Cabrinha Switchblade 2020

Test & Review

November 9, 2020

Features

Model
Year
Shape
Riding Type
Riding Skill
Avaible sizes
Switchblade by
2020
Bow-Kite
Freeride
Beginner - Intermediate
14,12,11,10,9,8,7,6,5,4

Cabrinha Switchblade 2020 - Review & Test

Proven shape, new material: Cabrinha's 2020 Switchblade uses a new nano ripstop material to make the kite stiffer and more durable. How much does the upgrade pay?

When kite design legend Pat Goodman moved from Cabrinha to North last year, the 2020 switchblade was already fully designed. How the Switchblade dynasty will continue in the future is not part of this test, because first we just want to know how the kite will fly in the 2020 model year. New in the construction is not the shape of the canopy, but the cloth used. Cabrinha uses special nano ripstop fabric in the 2020 range. With 55 grams per square meter and a ripstop structure that is three millimeters in size, it is supposed to significantly increase the tensile and tear strength. Cabrinha also wants to improve the stiffness of the canopy and the overall performance. In addition, a new coating will be applied, which will make the canopy feel as good as new even after many hours of flying.

The performance on the water of the 2020 Switchblade

The Switchblade has built a reputation for over a decade as a kite with an extremely robust profile. The 2020 model is no exception. The canopy stands firmly on the edge of the wind window, which is a touch further inside than the competition. This means that the five-strutter has no tendency to front or backstall and flies with stoic composure through gusts and wind holes even in turbulent conditions, without being particularly impressed by them.

If you operate the bar carefully with pointed fingers, the canopy remains calm and does not respond excessively reactive to minimal steering impulses. If you grip a little tighter, even smaller radii are no problem and you can really get the glider moving. When holding and steering the bar, slightly above average forces occur, for which the Switchblade is known. The steering is not quite as direct as with the Core, but it compares well with stiff Tectanium lines. In general, the distances the bar has to cover when depowering and steering are a bit more generous. This gives the kite an even more stable flight pattern and is especially noticeable when practicing new tricks.

If the launch helper lets go of the tube, you can almost hear the bubbling of a V8 engine in front of his mental ear. With power, there is no need to be stingy with the Switchblade. Similar to a muscle car from the 70s, the steering is also suspended: With sudden, tightly flown directional changes, the kite tends to cut the direct curve path a bit. If you are forced to make sinus curves at the lower wind limit, you should choose larger radii to produce continuous propulsion.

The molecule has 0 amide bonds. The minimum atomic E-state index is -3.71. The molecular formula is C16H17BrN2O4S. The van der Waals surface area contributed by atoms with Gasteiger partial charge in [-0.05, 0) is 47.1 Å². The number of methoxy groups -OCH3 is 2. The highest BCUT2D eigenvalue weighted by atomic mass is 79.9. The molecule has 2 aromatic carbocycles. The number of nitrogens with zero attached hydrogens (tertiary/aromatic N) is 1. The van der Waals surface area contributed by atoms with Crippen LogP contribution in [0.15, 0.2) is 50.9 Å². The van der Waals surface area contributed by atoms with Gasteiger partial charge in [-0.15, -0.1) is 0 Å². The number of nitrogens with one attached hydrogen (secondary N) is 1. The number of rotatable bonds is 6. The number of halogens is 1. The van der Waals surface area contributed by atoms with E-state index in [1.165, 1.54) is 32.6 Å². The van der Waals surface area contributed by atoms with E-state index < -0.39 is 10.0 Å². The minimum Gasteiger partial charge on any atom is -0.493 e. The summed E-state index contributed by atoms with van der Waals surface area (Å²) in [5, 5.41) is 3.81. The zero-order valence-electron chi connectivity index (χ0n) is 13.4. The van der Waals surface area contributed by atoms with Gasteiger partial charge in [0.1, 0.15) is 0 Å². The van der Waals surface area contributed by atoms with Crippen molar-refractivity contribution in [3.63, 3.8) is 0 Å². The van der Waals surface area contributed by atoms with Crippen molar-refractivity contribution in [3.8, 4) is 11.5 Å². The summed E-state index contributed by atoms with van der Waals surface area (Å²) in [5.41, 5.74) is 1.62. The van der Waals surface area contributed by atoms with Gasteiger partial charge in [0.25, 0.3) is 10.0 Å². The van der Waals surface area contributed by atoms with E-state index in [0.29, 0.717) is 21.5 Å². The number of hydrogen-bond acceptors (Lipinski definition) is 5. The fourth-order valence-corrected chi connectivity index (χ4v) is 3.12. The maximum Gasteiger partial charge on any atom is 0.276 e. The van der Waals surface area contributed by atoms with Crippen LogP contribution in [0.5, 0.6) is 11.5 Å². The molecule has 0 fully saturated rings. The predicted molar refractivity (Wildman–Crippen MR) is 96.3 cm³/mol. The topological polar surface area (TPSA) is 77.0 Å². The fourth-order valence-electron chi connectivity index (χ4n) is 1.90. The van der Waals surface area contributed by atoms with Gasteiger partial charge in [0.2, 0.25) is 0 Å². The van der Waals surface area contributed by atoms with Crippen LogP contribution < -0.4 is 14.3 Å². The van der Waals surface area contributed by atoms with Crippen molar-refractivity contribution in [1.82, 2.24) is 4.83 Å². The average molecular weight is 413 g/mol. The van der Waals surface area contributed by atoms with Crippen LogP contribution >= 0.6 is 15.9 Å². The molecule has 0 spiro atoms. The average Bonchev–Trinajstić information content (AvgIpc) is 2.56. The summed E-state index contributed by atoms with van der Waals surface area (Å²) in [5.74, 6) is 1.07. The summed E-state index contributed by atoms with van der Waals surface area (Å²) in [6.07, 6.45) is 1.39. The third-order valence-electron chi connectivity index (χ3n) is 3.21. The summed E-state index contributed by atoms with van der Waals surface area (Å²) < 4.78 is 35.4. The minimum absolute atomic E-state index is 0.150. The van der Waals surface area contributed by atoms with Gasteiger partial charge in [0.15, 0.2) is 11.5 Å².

The Switchblade flies far ahead in the top class, which is why it can be attested an excellent low end. The large, linear depower combined with the robust profile offers a lot of control even in high winds. Equipped in this way, the Switchblade has a huge wind range in which it works perfectly. With more pressure in the cloth, a little more lard in the thigh is needed to send the kite to the edge of the wind window using the board edge. When going upwind, this is very gently noticeable, but does not have a negative effect. If you drop the Switchblade in deep water, you should build up enough counterpressure to turn the kite when relaunching. After that the rest of the relaunch happens almost by itself. The robust flight pattern is helpful in almost all disciplines of kite sports. The Switchblade offers slack for unhooked tricks and even has enough drift for basic maneuvers in small waves. Only on the foil the slight cross pull tendency is a bit more important, moreover you are quickly overpowered with the strong pulling kite if you only have to counter the low friction wing in the water instead of the board edge.

The performance in the vertical can be called up as uncomplicated as ever. The kite is simply flown backwards from a high loading position and then sensitively powered up. You should take care to keep enough tension on the lines and not to send it back fully depowered and then suddenly tear down the bar, but to keep the bar as low as the edge of the board allows. Here you get the feeling that the kite prefers heavier riders. Once you get the hang of it, you'll be happy that the Switchblade makes its considerable jump potential available so easily. Neither the timing nor the jump has to be perfectly executed to achieve a decent jump height. In the borderline area, you reach height regions that are only topped by the absolute top riders. However, when it comes to hangtime, no one can fool him and he is at eye level with Rebel and XR.

Conclusion

The model year 2020 offers no bad surprises for friends of Cabrinha kites. The Switchblade has remained a Switchblade. The new cloth suits it well, the characteristics and the handling are well-tried. Fans of the series can access it without hesitation. If you are looking for a kite with a strong basic pull, uncomplicated flight characteristics, a huge wind range and strong all-round characteristics, this is also the right choice. It may not be the most agile kite in the test group, but it is very good-natured and easy to handle.

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Neil
Neil
7 months ago

Could you please review the 2019 Switchblade?

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